“Stackin tickets with my man Andrew.”
That’s how Kyle Long’s tweet read Saturday. It was accompanied by a photo of Long and Huntley 9-year-old Andrew Oyston playing games at Chuck E. Cheese in Crystal Lake.
Long, an offensive lineman, was the Chicago Bears’ first-round draft choice in 2013. Oyston, a fourth-grader at Leggee Elementary, has been the victim of bullying for the past three years. The two make an unlikely duo, given Long’s fame as a NFL player and Oyston’s obscurity as a suburban 9-year-old.
Andrew’s father, Frank, had sent a tweet to Long since the bullying of Andrew persisted, asking if there was anything he could do to cheer up Andrew – a pep talk, perhaps. Long tweeted back that he’d ride the bus with him to school.
The bus ride turned into a visit to Andrew’s house. The visit to Andrew’s house turned into Long showing up at Andrew’s sister’s birthday party at Chuck E. Cheese. He spent four hours playing games and talking with Andrew. Long then returned to Oyston’s home, where he tossed around a football, signed autographs and posed for photos.
Many kids look at professional athletes – rightly or wrongly – as role models. Few athletes rise to the level of such consideration. It appears Long, who is the son of Pro Football Hall of Famer Howie Long, rises to such a level.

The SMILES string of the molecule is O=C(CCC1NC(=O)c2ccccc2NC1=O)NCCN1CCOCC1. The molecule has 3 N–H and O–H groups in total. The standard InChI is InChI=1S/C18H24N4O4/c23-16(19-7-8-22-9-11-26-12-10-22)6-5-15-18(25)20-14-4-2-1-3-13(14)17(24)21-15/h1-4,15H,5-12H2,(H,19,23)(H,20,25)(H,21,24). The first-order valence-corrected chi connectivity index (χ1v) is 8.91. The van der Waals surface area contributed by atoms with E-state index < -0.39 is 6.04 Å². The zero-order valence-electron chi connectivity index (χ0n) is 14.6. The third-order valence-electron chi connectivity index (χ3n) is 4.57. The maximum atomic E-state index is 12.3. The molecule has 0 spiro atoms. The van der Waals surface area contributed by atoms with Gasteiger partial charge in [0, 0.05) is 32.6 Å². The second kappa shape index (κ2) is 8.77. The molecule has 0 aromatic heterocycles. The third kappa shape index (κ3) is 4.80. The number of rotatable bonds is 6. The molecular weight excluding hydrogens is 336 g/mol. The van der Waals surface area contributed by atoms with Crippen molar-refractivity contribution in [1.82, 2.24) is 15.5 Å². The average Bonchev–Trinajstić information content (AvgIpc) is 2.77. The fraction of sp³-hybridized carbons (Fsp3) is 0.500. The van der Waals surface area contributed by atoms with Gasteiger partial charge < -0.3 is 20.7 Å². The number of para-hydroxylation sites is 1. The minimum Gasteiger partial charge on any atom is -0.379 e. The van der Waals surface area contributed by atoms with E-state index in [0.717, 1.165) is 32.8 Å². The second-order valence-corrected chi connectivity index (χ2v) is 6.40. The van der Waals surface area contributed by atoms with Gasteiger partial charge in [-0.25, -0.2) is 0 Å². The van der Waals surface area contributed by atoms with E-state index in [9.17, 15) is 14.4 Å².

Here is a professional athlete who took the time – unpaid – to drive out to McHenry County to cheer up a kid who has been bullied over his weight. He did so without seeking publicity.
There are other examples of professional athletes doing similar things. Long is the latest example of an athlete who uses his fame to help others. The events of Saturday will never be forgotten by the Oyston family – or by Long.
“I didn’t think any of this would happen,” Frank Oyston said. “But (Saturday) was amazing. My son just thought it was the greatest thing ever. He was totally shocked.”
All made possible by a stand-up person, who also happens to be a professional athlete using his fame in positive ways.